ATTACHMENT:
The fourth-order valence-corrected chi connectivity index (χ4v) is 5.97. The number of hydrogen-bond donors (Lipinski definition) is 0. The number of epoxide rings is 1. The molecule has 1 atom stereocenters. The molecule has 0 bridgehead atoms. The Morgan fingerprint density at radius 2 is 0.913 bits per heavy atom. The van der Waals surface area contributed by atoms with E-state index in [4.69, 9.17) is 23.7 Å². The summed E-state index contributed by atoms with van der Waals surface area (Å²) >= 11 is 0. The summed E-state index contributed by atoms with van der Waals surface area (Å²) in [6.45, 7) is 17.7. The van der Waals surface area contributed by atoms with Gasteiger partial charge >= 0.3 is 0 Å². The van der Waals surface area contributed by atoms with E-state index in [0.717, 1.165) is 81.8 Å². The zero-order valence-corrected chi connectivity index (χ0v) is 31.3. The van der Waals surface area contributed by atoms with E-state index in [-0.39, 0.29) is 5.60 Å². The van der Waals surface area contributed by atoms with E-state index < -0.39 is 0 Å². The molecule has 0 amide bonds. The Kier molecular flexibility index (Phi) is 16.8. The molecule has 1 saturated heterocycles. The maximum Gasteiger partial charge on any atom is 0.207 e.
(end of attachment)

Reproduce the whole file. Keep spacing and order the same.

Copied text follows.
The fourth-order valence-corrected chi connectivity index (χ4v) is 5.97. The number of hydrogen-bond donors (Lipinski definition) is 0. The number of epoxide rings is 1. The molecule has 1 atom stereocenters. The molecule has 0 bridgehead atoms. The Morgan fingerprint density at radius 2 is 0.913 bits per heavy atom. The van der Waals surface area contributed by atoms with E-state index in [4.69, 9.17) is 23.7 Å². The summed E-state index contributed by atoms with van der Waals surface area (Å²) >= 11 is 0. The summed E-state index contributed by atoms with van der Waals surface area (Å²) in [6.45, 7) is 17.7. The van der Waals surface area contributed by atoms with Gasteiger partial charge >= 0.3 is 0 Å². The van der Waals surface area contributed by atoms with E-state index in [0.717, 1.165) is 81.8 Å². The zero-order valence-corrected chi connectivity index (χ0v) is 31.3. The van der Waals surface area contributed by atoms with E-state index in [-0.39, 0.29) is 5.60 Å². The van der Waals surface area contributed by atoms with E-state index < -0.39 is 0 Å². The molecule has 0 amide bonds. The Kier molecular flexibility index (Phi) is 16.8. The molecule has 1 saturated heterocycles. The maximum Gasteiger partial charge on any atom is 0.207 e.